Wednesday, June 12, 2013

My Traveling Laundry Day

Most of my life I have been blessed with laundry machines at my immediate disposal. On occasion they were coin operated machines within an apartment building but mostly they were machines in my own home.  Never before have i experienced the stages of dependency on and reasons for going without laundry facility like I have in the last eight months.

This has actually been my #2 question asked (tied with how do we shower) regarding our mobile ministry of the last 8 months.  Today I am here to answer!

Like I said, it has been stages.

FIRST it was learning to respectfully use someone else's machines and everything that meant like, "What does this nob do?" and working around other schedules.  One machine seemed to actually have more buttons and knobs then a 747!!

SECOND stage was camping laundry... which we actually had some familiarity with from back when we use to camp for fun and adventure (vs. living and survival!).  We did the typical; once the tent is pitched, run a clothes line for hanging towels and wet laundry left over if we ran out of quarters to dry!  One blessing: the laundry facilities were there at the campground.

THIRD stage was probably the worst, most humbling, and so-grateful-for experience:  living out of our car with no way to get to a laundry mat or shower.  A missionary's budget at that point = just enough money for gas so even if we could find a laundry mat, we didn't have much change for washing.  Praise be to God we only lived like that for a week, but my heart really ached for people who have to live like that all the time.  Standards of comfort were lowered... drastically... and appreciation for the even more simple was found. 

FOURTH stage was actually a step-up from car living... but not by far.  After trading our van for the RV we had no car for running around in.  Once we were parked in Phoenix, we didn't move (big city and, honestly, we thought we would break down if we tried... hence the miracle of our trip back north to Montana!!!)  One of the blessings in Phoenix- dry heat is quiet helpful on Laundry day! 

For our first few months we washed by hand and hung out to dry.  I can't begin to share some of the inner-family jokes we had about some of our laundry day adventures but I can tell you, this stage WILL fondly and laughingly be remembered by all family members for years to come!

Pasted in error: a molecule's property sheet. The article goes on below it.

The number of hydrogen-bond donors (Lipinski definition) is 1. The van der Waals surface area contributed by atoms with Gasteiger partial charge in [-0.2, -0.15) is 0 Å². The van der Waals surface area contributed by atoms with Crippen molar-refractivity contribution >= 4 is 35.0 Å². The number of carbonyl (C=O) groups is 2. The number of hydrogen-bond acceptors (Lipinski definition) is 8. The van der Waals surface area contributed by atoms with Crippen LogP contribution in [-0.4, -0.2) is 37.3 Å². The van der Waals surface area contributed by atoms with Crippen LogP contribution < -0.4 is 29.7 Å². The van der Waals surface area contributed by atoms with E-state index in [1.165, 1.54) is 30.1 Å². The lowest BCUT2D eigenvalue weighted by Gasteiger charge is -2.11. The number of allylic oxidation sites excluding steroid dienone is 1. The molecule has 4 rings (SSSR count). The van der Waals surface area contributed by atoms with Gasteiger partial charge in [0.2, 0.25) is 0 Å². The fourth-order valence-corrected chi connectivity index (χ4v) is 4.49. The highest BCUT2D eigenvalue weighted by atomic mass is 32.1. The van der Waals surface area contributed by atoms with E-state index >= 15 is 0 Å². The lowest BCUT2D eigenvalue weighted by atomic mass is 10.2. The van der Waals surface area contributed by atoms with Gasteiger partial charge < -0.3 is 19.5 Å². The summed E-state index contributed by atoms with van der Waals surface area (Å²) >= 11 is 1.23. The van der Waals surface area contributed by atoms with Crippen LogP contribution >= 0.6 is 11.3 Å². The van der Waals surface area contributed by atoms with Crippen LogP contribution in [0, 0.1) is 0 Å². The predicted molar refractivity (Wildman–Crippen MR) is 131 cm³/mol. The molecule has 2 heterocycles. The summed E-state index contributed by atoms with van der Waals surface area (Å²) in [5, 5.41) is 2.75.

To save wear and tear on our clothes as well as our bodies (I didn't have a washboard so extra elbow-grease was needed) we would:
1.  Wear the same clothes for as many days as we could before it became apparent that washing was necessary.
2.  Shower with our clothes (not ON, but in the shower with us... this was especially helpful for undergarments which needed washing much more often... so grateful for the shower the Association put in at the office for us!!)
3.  Except ANY hand-me-downs we were offered because it expanded our wardrobe AND the amount of time we could go before washing was imperative.
4.  Keep church/dress up clothes SEPARATE.  They were only worn to church and then they were taken off and set aside.  Each of us had at least 2 changes of nice clothes at any given time so we could look presentable when necessary!

It sounds tiresome... it was.  It seems unbelievable to those of us who have grown use to wearing something once or twice then throwing it in the was crazy at first!  I had to dig DEEP DOWN into all the old depression era articles I had read... all the money savor tips I had heard.  And it worked!  We didn't get bugs, we weren't repulsive... we had ingenuity! 

FIFTH stage stepped up again... at least a little!  In the last two months of our time in Phoenix we had the ability to go to the laundry mat once a month.  This came by two blessings:  room in the budget for a roll of quarters each month AND a shopping cart!  Others in the area were seen pushing shopping carts to run errands, so we joined in on this adventure!  (I will explain next week how we came about it.... NO, we didn't take it from the store!!)  It was tremendously helpful and, while we couldn't always afford to dry ALL the laundry, it was nice to not have to hand wash it all!  We would still hang whatever we ran out of quarters to pop in the dryer.